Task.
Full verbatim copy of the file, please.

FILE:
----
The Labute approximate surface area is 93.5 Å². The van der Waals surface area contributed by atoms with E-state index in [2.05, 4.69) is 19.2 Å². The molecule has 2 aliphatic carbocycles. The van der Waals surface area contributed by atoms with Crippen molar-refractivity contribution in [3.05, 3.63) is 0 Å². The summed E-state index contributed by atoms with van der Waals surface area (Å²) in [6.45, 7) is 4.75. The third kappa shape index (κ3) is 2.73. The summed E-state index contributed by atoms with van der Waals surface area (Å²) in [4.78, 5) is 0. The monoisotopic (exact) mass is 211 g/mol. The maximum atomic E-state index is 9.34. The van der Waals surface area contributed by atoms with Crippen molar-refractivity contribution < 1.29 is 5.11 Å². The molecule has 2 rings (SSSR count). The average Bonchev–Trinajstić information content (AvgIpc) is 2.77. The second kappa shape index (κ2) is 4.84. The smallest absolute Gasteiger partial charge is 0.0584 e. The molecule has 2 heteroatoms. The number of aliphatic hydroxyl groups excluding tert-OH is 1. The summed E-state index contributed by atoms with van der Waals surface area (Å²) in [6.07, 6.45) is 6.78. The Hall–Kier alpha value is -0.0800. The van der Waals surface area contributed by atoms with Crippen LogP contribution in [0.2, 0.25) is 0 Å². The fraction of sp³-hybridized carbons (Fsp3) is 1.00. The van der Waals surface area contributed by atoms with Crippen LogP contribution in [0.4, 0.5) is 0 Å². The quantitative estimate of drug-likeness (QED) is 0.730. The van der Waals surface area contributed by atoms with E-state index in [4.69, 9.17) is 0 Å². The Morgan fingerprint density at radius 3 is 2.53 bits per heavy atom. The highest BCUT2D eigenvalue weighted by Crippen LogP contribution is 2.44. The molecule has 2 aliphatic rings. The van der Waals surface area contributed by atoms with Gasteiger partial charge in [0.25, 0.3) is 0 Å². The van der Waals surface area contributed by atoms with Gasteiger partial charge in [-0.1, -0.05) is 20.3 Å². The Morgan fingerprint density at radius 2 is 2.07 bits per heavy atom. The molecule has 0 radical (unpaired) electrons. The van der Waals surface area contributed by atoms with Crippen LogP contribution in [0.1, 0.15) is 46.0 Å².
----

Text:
The Labute approximate surface area is 93.5 Å². The van der Waals surface area contributed by atoms with E-state index in [2.05, 4.69) is 19.2 Å². The molecule has 2 aliphatic carbocycles. The van der Waals surface area contributed by atoms with Crippen molar-refractivity contribution in [3.05, 3.63) is 0 Å². The summed E-state index contributed by atoms with van der Waals surface area (Å²) in [6.45, 7) is 4.75. The third kappa shape index (κ3) is 2.73. The summed E-state index contributed by atoms with van der Waals surface area (Å²) in [4.78, 5) is 0. The monoisotopic (exact) mass is 211 g/mol. The maximum atomic E-state index is 9.34. The van der Waals surface area contributed by atoms with Crippen molar-refractivity contribution < 1.29 is 5.11 Å². The molecule has 2 rings (SSSR count). The average Bonchev–Trinajstić information content (AvgIpc) is 2.77. The second kappa shape index (κ2) is 4.84. The smallest absolute Gasteiger partial charge is 0.0584 e. The molecule has 2 heteroatoms. The number of aliphatic hydroxyl groups excluding tert-OH is 1. The summed E-state index contributed by atoms with van der Waals surface area (Å²) in [6.07, 6.45) is 6.78. The Hall–Kier alpha value is -0.0800. The van der Waals surface area contributed by atoms with Crippen LogP contribution in [0.2, 0.25) is 0 Å². The fraction of sp³-hybridized carbons (Fsp3) is 1.00. The van der Waals surface area contributed by atoms with Crippen LogP contribution in [0.4, 0.5) is 0 Å². The quantitative estimate of drug-likeness (QED) is 0.730. The van der Waals surface area contributed by atoms with E-state index in [4.69, 9.17) is 0 Å². The Morgan fingerprint density at radius 3 is 2.53 bits per heavy atom. The highest BCUT2D eigenvalue weighted by Crippen LogP contribution is 2.44. The molecule has 2 aliphatic rings. The van der Waals surface area contributed by atoms with Gasteiger partial charge in [0.25, 0.3) is 0 Å². The van der Waals surface area contributed by atoms with Gasteiger partial charge in [-0.1, -0.05) is 20.3 Å². The Morgan fingerprint density at radius 2 is 2.07 bits per heavy atom. The molecule has 0 radical (unpaired) electrons. The van der Waals surface area contributed by atoms with Crippen LogP contribution in [0.1, 0.15) is 46.0 Å².